c. 1300, from Old English mapultreow "maple tree," also mapolder, mapuldre, related to Old Norse möpurr, Old Saxon mapulder, Middle Low German mapeldorn, from Proto-Germanic *maplo-. There also was a Proto-Germanic *matlo- (source also of Old High German mazzaltra, German maszholder), but the connection and origins are mysterious. Formerly with adjectival form mapelin (early 15c.; Old English mapuldern). Maple syrup attested from 1824, American English. The maple leaf is mentioned as the emblem of Canada from 1850.
MapQuest Look up MapQuest at
internet mapping service, known by that name from 1996; acquired by AOL in 2000. As a verb, by 1997.
maquette (n.) Look up maquette at
"artist's preliminary model or sketch," 1903, from French maquette (18c.), from Italian macchietta "speck," diminutive of macchia "spot," from macchiare "to stain," from Latin maculare (see maculate). From 1893 as a French word in English.
maquis (n.) Look up maquis at
1858, from French maquis "undergrowth, shrub," especially in reference to the dense scrub of certain Mediterranean coastal regions, long the haunts of outlaws and fugitives, from Corsican Italian macchia "spot," from Latin macula "spot, stain;" the landscapes so called from their mottled appearance. Used figuratively of French resistance in World War II (1943). A member is a maquisard.
mar (v.) Look up mar at
Old English merran (Anglian), mierran (West Saxon) "to waste, spoil," from Proto-Germanic *marzjan (source also of Old Frisian meria, Old High German marren "to hinder, obstruct," Gothic marzjan "to hinder, offend"), from PIE root *mers- "to trouble, confuse" (source also of Sanskrit mrsyate "forgets, neglects," Lithuanian mirszati "to forget"). Related: Marred; marring.
maraca (n.) Look up maraca at
gourd rattle used as a percussion instrument, 1813, from Portuguese, from Brazilian native name.
maracas Look up maracas at
see maraca.
Maranatha Look up Maranatha at
late 14c., a Bible word, from Greek maranatha, untranslated Semitic word in I Corinthians xvi.22, where it follows Greek anathema, and therefore has been taken as part of a phrase and used as "a curse" (see anathema).
maraschino (n.) Look up maraschino at
1791, "cherry liqueur," from Italian maraschino "strong, sweet liqueur made from juice of the marasca" (a bitter black cherry), a shortening of amarasca, from amaro "bitter," from Latin amarus "sour," from PIE root *om- "raw, bitter." Maraschino cherry, one preserved in real or imitation maraschino, first recorded 1820.
marasmus (n.) Look up marasmus at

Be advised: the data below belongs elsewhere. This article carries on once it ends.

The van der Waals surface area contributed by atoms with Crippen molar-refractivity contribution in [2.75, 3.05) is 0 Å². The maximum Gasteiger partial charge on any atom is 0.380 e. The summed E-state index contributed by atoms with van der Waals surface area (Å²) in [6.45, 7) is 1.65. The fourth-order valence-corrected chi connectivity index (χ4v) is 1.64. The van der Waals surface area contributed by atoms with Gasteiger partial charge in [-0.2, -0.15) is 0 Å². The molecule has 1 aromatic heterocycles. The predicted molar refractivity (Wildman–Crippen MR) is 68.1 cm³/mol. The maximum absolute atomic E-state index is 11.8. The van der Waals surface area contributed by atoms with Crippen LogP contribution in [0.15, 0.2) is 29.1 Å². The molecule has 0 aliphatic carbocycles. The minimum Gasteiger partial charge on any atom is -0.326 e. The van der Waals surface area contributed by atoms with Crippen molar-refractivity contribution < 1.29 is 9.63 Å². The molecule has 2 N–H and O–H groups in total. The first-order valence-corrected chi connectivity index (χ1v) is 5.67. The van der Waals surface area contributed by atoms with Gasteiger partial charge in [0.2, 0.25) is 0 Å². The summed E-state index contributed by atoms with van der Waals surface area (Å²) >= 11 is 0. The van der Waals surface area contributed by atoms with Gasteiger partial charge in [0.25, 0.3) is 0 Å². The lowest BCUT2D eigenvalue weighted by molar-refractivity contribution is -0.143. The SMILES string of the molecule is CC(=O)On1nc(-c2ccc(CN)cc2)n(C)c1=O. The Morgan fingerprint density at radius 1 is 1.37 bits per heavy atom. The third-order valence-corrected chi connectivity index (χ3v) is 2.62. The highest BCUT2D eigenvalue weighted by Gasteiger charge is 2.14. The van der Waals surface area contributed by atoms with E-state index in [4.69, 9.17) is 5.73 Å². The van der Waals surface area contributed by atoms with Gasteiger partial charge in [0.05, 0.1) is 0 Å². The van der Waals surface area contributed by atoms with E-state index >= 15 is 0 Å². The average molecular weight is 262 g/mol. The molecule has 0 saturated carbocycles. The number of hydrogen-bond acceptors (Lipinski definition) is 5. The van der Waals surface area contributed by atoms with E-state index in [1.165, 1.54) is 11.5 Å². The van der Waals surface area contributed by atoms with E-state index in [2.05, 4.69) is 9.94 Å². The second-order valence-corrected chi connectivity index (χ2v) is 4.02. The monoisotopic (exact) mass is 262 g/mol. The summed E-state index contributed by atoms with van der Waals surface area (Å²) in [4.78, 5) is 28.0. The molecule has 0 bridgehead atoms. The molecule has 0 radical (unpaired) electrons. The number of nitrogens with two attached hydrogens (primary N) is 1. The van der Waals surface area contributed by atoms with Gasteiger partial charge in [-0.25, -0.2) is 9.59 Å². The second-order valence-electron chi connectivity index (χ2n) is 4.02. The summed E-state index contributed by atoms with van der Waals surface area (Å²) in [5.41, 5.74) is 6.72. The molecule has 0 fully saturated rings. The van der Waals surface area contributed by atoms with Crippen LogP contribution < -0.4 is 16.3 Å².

"wasting away of the body," 1650s, Modern Latin, from Greek marasmos "a wasting away, withering, decay," from marainein "to quench, weaken, wither," from PIE root *mer- "to rub away, harm." Maras (n.) evidently in the same sense is attested from mid-15c. Related: Marasmic.
Maratha Look up Maratha at
state in southwestern India, also in reference to the Scytho-Dravidian race living there, 1763 (Mharatta), from Marathi Maratha, corresponding to Sanskrit Maharastrah, literally "great country," from maha- "great" (from PIE root *meg- "great") + rastra "kingdom," from raj "to rule" (from PIE root *reg- "move in a straight line," with derivatives meaning "to direct in a straight line," thus "to lead, rule").
marathon (n.) Look up marathon at
1896, marathon race, from story of Greek hero Pheidippides, who in 490 B.C.E. ran to Athens from the Plains of Marathon to tell of the allied Greek victory there over Persian army. The original story (Herodotus) is that he ran from Athens to Sparta to seek aid, which arrived too late to participate in the battle. Introduced as an athletic event in the 1896 revival of the Olympic Games, based on a later, less likely story, and quickly extended to mean "any very long event or activity." The place name is literally "fennel-field." Related: Marathoner (by 1912).
maraud (v.) Look up maraud at
1690s, from French marauder (17c.), from Middle French maraud "rascal" (15c.), of unknown origin, perhaps from French dialectal maraud "tomcat," echoic of its cry. A word popularized in several languages during the Thirty Years' War (Spanish merodear, German marodiren, marodieren "to maraud," marodebruder "straggler, deserter") by punning association with Count Mérode, imperialist general. Related: Marauded; marauding.
marauder (n.) Look up marauder at
1690s, agent noun from maraud (v.).
marble (n.) Look up marble at
type of stone much used in sculpture, monuments, etc., early 14c., by dissimilation from marbra (mid-12c.), from Old French marbre (which itself underwent dissimilation of 2nd -r- to -l- in 14c.; marbre persisted in English into early 15c.), from Latin marmor, from or cognate with Greek marmaros "marble, gleaming stone," of unknown origin, perhaps originally an adjective meaning "sparkling," which would connect it with marmairein "to shine." The Latin word was taken directly into Old English as marma. German Marmor is restored Latin from Old High German marmul. Meaning "little balls of marble used in a children's game" is attested from 1690s.
marble (adj.) Look up marble at
late 14c., "of marble," from marble (n.). Meaning "mottled like marble" is mid-15c. Marble cake is attested from 1864.
marble (v.) Look up marble at
1590s (implied in marbled), "to give (something) the appearance of marble," from marble (n.). Related: Marbling.
marbles (n.) Look up marbles at